“We’ve already got social workers talking to our ASYE cohort saying ‘I hear you’ve had really good training on chronologies, I need to do a chronology, tell me what you’ve learned’,” says Richard.

The plan is to spread the academy approach further later this year, by identifying practitioners who have the potential to be the managers of the future for a training programme to equip them with the skills they need before they get promoted. This will cover issues such as having difficult conversations and performance management, things social workers often find difficult when they step up to management.

“We want to ensure there are strong career development pathways so people understand and are able to access the opportunities available to them,” Richard adds.

Influencing change

Examples of how practitioners have influenced Buckinghamshire’s improvement journey include shaping changes to the electronic social care recording system, after Ofsted criticised the quality of case recording in its 2017 inspection report.

“We found that there were too many forms that had requirements in them that were not relevant anymore but social workers were having to spend their time filling in those things just to get an outcome,” says Francesca, advanced practitioner in the practice development team, whose role is to support practice improvement.

“It would end up taking them longer or it would be repetitive ie typing the child’s education when it could pre-populate that information already. So we have a big project at the moment that is overhauling all of that so that social workers are not stuck behind their desks doing tasks that waste their time, essentially.”

Debbie Keep, a social worker at Buckinghamshire

Social worker Debbie

Social workers are also regularly invited to address the children’s services improvement board, which is overseeing progress.

Debbie, a social worker, says she feels empowered in her work with Buckinghamshire’s children with disabilities team because of practitioners’ ability to influence what happens.

“If I were a social worker thinking of coming to Buckinghamshire, I would say now is a really good time to come because we are still changing,” she says.

Visible leaders

The positivity among staff morale derives from the visibility and openness of senior management, a point Ofsted has picked up on in its monitoring visits.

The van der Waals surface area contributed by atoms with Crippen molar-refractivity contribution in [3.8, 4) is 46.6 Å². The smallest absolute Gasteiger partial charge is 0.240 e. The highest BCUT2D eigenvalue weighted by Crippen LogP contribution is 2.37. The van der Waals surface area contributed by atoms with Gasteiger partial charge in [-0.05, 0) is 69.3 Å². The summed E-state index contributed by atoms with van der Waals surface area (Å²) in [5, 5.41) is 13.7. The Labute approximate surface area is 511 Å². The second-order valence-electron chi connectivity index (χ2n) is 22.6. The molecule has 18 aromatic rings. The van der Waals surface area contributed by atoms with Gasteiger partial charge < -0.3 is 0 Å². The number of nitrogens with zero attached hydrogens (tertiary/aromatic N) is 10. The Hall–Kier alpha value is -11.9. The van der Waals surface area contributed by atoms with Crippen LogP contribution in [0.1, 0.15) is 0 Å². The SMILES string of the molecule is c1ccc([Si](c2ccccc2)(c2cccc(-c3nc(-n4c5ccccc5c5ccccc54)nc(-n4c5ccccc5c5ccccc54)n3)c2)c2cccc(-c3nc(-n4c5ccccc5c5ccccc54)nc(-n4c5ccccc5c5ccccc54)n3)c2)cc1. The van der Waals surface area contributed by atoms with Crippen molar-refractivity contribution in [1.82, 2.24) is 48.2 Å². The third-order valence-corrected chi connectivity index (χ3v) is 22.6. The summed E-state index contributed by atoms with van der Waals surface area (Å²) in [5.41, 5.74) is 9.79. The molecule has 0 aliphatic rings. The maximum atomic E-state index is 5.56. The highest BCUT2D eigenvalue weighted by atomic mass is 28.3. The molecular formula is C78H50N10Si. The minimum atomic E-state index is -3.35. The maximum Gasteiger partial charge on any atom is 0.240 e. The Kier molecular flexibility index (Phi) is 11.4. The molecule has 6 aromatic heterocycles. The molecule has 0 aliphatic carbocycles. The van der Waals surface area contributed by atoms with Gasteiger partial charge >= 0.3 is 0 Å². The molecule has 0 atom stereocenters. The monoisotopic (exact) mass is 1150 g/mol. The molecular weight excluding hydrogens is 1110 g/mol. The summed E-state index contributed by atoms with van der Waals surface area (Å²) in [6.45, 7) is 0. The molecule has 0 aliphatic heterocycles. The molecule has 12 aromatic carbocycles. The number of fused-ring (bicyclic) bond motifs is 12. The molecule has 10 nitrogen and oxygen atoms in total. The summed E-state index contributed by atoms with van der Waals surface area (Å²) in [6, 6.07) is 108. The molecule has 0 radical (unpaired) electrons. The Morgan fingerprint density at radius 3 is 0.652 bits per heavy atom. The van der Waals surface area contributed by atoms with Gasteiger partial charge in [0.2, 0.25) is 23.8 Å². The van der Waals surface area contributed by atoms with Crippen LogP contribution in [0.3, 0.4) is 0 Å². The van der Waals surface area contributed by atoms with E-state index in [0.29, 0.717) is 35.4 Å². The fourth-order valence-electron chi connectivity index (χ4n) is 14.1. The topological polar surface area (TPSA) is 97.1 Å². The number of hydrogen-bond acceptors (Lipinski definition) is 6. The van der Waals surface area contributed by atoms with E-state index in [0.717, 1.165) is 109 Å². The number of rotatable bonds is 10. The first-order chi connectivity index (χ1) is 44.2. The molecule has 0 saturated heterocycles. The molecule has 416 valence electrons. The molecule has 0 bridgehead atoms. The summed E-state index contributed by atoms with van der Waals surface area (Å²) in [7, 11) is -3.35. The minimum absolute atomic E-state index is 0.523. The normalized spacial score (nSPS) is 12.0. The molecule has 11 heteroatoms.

Sandra, a social worker who has been at the county for a number of years, echoes this: “They are visible on the floor and know people by name. They are all really approachable. I’ve always felt supported on a personal and professional level. “

“We rotate where we have our management meetings between the three sites [Aylesbury, Amersham and High Wycombe],” says Richard. “We spend two-thirds of those days working with social workers, listening to conversations and chatting informally with them about their day-to-day work. It’s really important that people feel supported.”

Evidence of improvement

Evidence of progress can be found in the four monitoring visits Ofsted have made in the past 18 months.

However, given the scale of Buckinghamshire’s journey, its progress has not been without its bumps. Recent monitoring visits have found improvement in the multi-agency safeguarding hub, as well as evidence of strengthened management oversight, reduced caseloads and more confident, timely responses for most children.

The council has also taken action to support more children in its care to be supported closer to home by recruiting more foster carers, which means that there are now 159 children in foster care within the county, up from 121 in April 2018. It has also developed two new children’s homes, both of which were rated good at their first inspection.

Eye on the future

The journey to good will take three to five years, says Richard, and the council is just at the start of year three. The focus for 2020 will be on tackling remaining improvement areas and further embedding longer-term change.

“Morale is strong and staff are up for the challenge. Our social workers really want to do the best job they can and are really committed to improving things for our children and families,” says Alison, a team manager.

The senior management team is committed to creating the right conditions for social work to flourish and are keen to attract highly skilled workers who want to take an active part in the improvement and development of services for vulnerable children in Buckinghamshire.

Find out more about working at Buckinghamshire and have a look at the latest job opportunities.